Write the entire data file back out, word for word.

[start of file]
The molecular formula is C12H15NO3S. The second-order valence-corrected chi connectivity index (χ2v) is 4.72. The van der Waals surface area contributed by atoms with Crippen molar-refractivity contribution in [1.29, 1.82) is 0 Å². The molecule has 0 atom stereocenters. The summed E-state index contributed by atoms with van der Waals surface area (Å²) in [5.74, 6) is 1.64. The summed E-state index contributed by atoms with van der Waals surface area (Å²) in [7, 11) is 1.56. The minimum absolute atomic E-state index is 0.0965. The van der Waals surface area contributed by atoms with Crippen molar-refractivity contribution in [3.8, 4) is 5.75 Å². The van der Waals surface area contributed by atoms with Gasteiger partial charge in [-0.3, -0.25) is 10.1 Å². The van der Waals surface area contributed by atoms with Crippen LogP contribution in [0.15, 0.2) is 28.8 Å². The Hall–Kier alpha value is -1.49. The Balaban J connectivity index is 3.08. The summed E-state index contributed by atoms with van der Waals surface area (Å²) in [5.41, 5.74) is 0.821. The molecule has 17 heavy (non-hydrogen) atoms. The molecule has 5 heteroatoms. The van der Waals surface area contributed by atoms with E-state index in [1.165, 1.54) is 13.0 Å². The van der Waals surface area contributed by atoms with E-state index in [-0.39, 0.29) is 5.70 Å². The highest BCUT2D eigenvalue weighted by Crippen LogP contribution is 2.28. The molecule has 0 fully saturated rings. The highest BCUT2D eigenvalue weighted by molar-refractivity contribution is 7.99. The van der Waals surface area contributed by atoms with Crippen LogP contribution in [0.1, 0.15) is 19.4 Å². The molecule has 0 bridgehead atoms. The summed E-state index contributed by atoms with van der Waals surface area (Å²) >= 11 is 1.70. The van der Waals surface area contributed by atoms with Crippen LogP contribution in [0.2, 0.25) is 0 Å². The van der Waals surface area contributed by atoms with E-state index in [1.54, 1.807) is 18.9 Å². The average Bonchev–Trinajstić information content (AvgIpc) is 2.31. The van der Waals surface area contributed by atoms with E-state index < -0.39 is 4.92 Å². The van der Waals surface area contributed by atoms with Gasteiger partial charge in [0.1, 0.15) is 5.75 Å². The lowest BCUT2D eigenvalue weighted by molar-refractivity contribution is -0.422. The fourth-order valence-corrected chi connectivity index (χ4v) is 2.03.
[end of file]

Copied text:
The molecular formula is C12H15NO3S. The second-order valence-corrected chi connectivity index (χ2v) is 4.72. The van der Waals surface area contributed by atoms with Crippen molar-refractivity contribution in [1.29, 1.82) is 0 Å². The molecule has 0 atom stereocenters. The summed E-state index contributed by atoms with van der Waals surface area (Å²) in [5.74, 6) is 1.64. The summed E-state index contributed by atoms with van der Waals surface area (Å²) in [7, 11) is 1.56. The minimum absolute atomic E-state index is 0.0965. The van der Waals surface area contributed by atoms with Crippen molar-refractivity contribution in [3.8, 4) is 5.75 Å². The van der Waals surface area contributed by atoms with Gasteiger partial charge in [-0.3, -0.25) is 10.1 Å². The van der Waals surface area contributed by atoms with Crippen LogP contribution in [0.15, 0.2) is 28.8 Å². The Hall–Kier alpha value is -1.49. The Balaban J connectivity index is 3.08. The summed E-state index contributed by atoms with van der Waals surface area (Å²) in [5.41, 5.74) is 0.821. The molecule has 17 heavy (non-hydrogen) atoms. The molecule has 5 heteroatoms. The van der Waals surface area contributed by atoms with E-state index in [1.165, 1.54) is 13.0 Å². The van der Waals surface area contributed by atoms with E-state index in [-0.39, 0.29) is 5.70 Å². The highest BCUT2D eigenvalue weighted by Crippen LogP contribution is 2.28. The molecule has 0 fully saturated rings. The highest BCUT2D eigenvalue weighted by molar-refractivity contribution is 7.99. The van der Waals surface area contributed by atoms with Crippen LogP contribution in [0.1, 0.15) is 19.4 Å². The molecule has 0 bridgehead atoms. The summed E-state index contributed by atoms with van der Waals surface area (Å²) >= 11 is 1.70. The van der Waals surface area contributed by atoms with Crippen LogP contribution in [0.2, 0.25) is 0 Å². The van der Waals surface area contributed by atoms with E-state index in [1.54, 1.807) is 18.9 Å². The average Bonchev–Trinajstić information content (AvgIpc) is 2.31. The van der Waals surface area contributed by atoms with E-state index < -0.39 is 4.92 Å². The van der Waals surface area contributed by atoms with Gasteiger partial charge in [0.1, 0.15) is 5.75 Å². The lowest BCUT2D eigenvalue weighted by molar-refractivity contribution is -0.422. The fourth-order valence-corrected chi connectivity index (χ4v) is 2.03.